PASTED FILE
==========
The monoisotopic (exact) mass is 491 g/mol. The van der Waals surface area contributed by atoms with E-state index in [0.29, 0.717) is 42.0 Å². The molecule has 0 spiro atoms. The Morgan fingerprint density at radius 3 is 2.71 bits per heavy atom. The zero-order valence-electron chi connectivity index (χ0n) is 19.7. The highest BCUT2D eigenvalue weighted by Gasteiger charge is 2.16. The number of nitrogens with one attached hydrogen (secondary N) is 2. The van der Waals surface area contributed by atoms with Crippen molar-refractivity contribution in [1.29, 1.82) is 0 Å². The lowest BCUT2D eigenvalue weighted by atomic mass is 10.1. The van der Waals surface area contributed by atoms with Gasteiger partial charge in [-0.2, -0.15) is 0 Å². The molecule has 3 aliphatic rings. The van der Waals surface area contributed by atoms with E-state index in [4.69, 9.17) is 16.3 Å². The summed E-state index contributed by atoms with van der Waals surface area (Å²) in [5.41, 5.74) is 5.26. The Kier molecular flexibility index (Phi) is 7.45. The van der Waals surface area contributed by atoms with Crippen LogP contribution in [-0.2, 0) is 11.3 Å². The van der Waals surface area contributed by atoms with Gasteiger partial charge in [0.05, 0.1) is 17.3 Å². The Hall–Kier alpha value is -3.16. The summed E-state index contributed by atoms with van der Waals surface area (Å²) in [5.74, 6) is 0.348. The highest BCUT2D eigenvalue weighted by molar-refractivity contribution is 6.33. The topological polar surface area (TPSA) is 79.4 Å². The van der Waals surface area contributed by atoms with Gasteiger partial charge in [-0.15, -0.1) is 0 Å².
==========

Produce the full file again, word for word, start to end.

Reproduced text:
The monoisotopic (exact) mass is 491 g/mol. The van der Waals surface area contributed by atoms with E-state index in [0.29, 0.717) is 42.0 Å². The molecule has 0 spiro atoms. The Morgan fingerprint density at radius 3 is 2.71 bits per heavy atom. The zero-order valence-electron chi connectivity index (χ0n) is 19.7. The highest BCUT2D eigenvalue weighted by Gasteiger charge is 2.16. The number of nitrogens with one attached hydrogen (secondary N) is 2. The van der Waals surface area contributed by atoms with Crippen molar-refractivity contribution in [1.29, 1.82) is 0 Å². The lowest BCUT2D eigenvalue weighted by atomic mass is 10.1. The van der Waals surface area contributed by atoms with Gasteiger partial charge in [-0.2, -0.15) is 0 Å². The molecule has 3 aliphatic rings. The van der Waals surface area contributed by atoms with E-state index in [4.69, 9.17) is 16.3 Å². The summed E-state index contributed by atoms with van der Waals surface area (Å²) in [5.41, 5.74) is 5.26. The Kier molecular flexibility index (Phi) is 7.45. The van der Waals surface area contributed by atoms with Crippen LogP contribution in [-0.2, 0) is 11.3 Å². The van der Waals surface area contributed by atoms with Gasteiger partial charge in [0.05, 0.1) is 17.3 Å². The Hall–Kier alpha value is -3.16. The summed E-state index contributed by atoms with van der Waals surface area (Å²) in [5.74, 6) is 0.348. The highest BCUT2D eigenvalue weighted by molar-refractivity contribution is 6.33. The topological polar surface area (TPSA) is 79.4 Å². The van der Waals surface area contributed by atoms with Gasteiger partial charge in [-0.15, -0.1) is 0 Å².